14. Di Stefano A, Capelli A, Lusuardi M, Balbo P, Vecchio C, Maestrelli P, et al. Severity of airflow limitation is associated with severity of airway inflammation in smokers. Am J Respir Crit Care Med 1998; 158: 1277-1285. [ Links ]
15. Quint JK, Wedzicha JA. The neutrophil in chronic obstructive pulmonary disease. J Allergy Clin Immunol 2007; 119: 1065-1071. [ Links ]
16. Bhowmik A, Seemungal TA, Sapsford RJ, Devalia JL, Wedzicha JA. Comparison of spontaneous and induced sputum for investigation of airway inflammation in chronic obstructive pulmonary disease. Thorax 1998; 53: 953-956. [ Links ]
17. Bergeron C, Tulic MK, Hamid Q. Tools used to measure airway remodelling in research. Eur Respir J 2007; 29: 596-604. [ Links ]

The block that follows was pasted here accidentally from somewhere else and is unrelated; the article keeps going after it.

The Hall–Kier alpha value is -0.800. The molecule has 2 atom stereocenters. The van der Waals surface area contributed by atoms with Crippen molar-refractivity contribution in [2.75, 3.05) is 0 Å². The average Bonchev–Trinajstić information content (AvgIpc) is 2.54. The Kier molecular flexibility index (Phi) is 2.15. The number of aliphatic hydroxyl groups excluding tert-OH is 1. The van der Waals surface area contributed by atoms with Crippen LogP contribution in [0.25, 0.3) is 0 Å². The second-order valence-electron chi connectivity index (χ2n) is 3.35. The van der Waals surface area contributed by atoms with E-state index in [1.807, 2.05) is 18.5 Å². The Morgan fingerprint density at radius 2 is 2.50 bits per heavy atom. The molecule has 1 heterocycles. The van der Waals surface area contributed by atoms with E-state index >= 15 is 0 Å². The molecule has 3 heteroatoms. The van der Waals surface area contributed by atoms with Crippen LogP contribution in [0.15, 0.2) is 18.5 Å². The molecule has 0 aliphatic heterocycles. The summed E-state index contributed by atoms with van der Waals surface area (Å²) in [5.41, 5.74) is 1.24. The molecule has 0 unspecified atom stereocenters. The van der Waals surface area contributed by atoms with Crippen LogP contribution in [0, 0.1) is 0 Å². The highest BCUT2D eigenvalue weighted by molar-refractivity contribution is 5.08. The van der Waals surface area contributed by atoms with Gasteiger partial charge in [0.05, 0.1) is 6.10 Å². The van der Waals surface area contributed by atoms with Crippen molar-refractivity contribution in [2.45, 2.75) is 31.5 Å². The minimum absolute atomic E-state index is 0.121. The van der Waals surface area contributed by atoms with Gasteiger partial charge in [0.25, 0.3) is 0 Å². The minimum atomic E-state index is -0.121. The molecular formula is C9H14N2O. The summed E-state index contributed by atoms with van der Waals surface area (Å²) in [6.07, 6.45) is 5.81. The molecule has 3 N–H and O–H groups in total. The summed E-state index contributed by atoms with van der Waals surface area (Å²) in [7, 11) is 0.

18. Wouters EF. Chronic obstructive pulmonary disease. 5: systemic effects of COPD. Thorax 2002; 57: 1067-1070. [ Links ]
19. American Thoracic Society. Standard for the diagnosis and care of patients with chronic obstructive pulmonary disease (COPD) and asthma. Am Rev Respir Dis 1987; 136: 225-244. [ Links ]
20. Rodriguez-Roisin R. Toward a consensus definition for COPD exacerbations. Chest 2000; 117: 398S-401S. [ Links ]
21. Miller MR, Hankinson J, Brusasco V, Burgos F, Casaburi R, Coates A, et al. Standardisation of spirometry. Eur Respir J 2005; 26: 319-338. [ Links ]
22. Pizzichini E, Pizzichini MM, Efthimiadis A, Evans S, Morris MM, Squillace D, et al. Indices of airway inflammation in induced sputum: reproducibility and validity of cell and fluid-phase measurements. Am J Respir Crit Care Med 1996; 154: 308-317. [ Links ]